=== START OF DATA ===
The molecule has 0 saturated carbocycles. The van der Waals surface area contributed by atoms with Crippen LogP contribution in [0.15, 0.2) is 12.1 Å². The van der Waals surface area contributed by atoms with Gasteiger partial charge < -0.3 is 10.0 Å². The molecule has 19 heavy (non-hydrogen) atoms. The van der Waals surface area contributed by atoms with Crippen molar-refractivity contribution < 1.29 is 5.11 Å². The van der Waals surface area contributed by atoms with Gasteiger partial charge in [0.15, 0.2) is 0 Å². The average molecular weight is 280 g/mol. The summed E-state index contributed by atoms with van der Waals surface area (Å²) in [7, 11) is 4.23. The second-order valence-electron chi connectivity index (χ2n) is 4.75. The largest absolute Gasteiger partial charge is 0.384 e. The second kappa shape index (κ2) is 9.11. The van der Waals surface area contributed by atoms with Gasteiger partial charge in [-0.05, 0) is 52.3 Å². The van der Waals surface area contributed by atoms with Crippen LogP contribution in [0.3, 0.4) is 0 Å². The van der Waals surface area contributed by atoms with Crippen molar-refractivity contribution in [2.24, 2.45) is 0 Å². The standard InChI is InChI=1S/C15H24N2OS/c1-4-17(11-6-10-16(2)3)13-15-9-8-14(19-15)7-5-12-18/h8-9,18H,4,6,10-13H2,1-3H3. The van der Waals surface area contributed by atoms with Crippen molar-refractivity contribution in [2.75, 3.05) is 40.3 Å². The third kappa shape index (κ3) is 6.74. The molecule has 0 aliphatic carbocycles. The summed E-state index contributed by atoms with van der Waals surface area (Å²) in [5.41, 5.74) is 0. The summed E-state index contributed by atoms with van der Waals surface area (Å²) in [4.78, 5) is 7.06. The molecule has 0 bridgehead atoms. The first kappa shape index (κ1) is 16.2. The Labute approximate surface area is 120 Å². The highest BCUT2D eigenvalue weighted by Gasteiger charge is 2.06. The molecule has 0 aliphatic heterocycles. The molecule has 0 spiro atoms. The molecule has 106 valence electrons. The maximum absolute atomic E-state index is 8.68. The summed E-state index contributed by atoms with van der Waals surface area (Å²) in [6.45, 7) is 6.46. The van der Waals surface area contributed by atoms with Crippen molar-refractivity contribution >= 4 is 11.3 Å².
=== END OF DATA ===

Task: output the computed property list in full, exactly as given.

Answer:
The molecule has 0 saturated carbocycles. The van der Waals surface area contributed by atoms with Crippen LogP contribution in [0.15, 0.2) is 12.1 Å². The van der Waals surface area contributed by atoms with Gasteiger partial charge < -0.3 is 10.0 Å². The molecule has 19 heavy (non-hydrogen) atoms. The van der Waals surface area contributed by atoms with Crippen molar-refractivity contribution < 1.29 is 5.11 Å². The van der Waals surface area contributed by atoms with Gasteiger partial charge in [0.15, 0.2) is 0 Å². The average molecular weight is 280 g/mol. The summed E-state index contributed by atoms with van der Waals surface area (Å²) in [7, 11) is 4.23. The second-order valence-electron chi connectivity index (χ2n) is 4.75. The largest absolute Gasteiger partial charge is 0.384 e. The second kappa shape index (κ2) is 9.11. The van der Waals surface area contributed by atoms with Gasteiger partial charge in [-0.05, 0) is 52.3 Å². The van der Waals surface area contributed by atoms with Crippen LogP contribution in [0.3, 0.4) is 0 Å². The van der Waals surface area contributed by atoms with Crippen molar-refractivity contribution in [2.24, 2.45) is 0 Å². The standard InChI is InChI=1S/C15H24N2OS/c1-4-17(11-6-10-16(2)3)13-15-9-8-14(19-15)7-5-12-18/h8-9,18H,4,6,10-13H2,1-3H3. The van der Waals surface area contributed by atoms with Crippen molar-refractivity contribution in [2.75, 3.05) is 40.3 Å². The third kappa shape index (κ3) is 6.74. The molecule has 0 aliphatic carbocycles. The summed E-state index contributed by atoms with van der Waals surface area (Å²) in [5.41, 5.74) is 0. The summed E-state index contributed by atoms with van der Waals surface area (Å²) in [4.78, 5) is 7.06. The molecule has 0 bridgehead atoms. The first kappa shape index (κ1) is 16.2. The Labute approximate surface area is 120 Å². The highest BCUT2D eigenvalue weighted by Gasteiger charge is 2.06. The molecule has 0 aliphatic heterocycles. The molecule has 0 spiro atoms. The molecule has 106 valence electrons. The maximum absolute atomic E-state index is 8.68. The summed E-state index contributed by atoms with van der Waals surface area (Å²) in [6.45, 7) is 6.46. The van der Waals surface area contributed by atoms with Crippen molar-refractivity contribution >= 4 is 11.3 Å².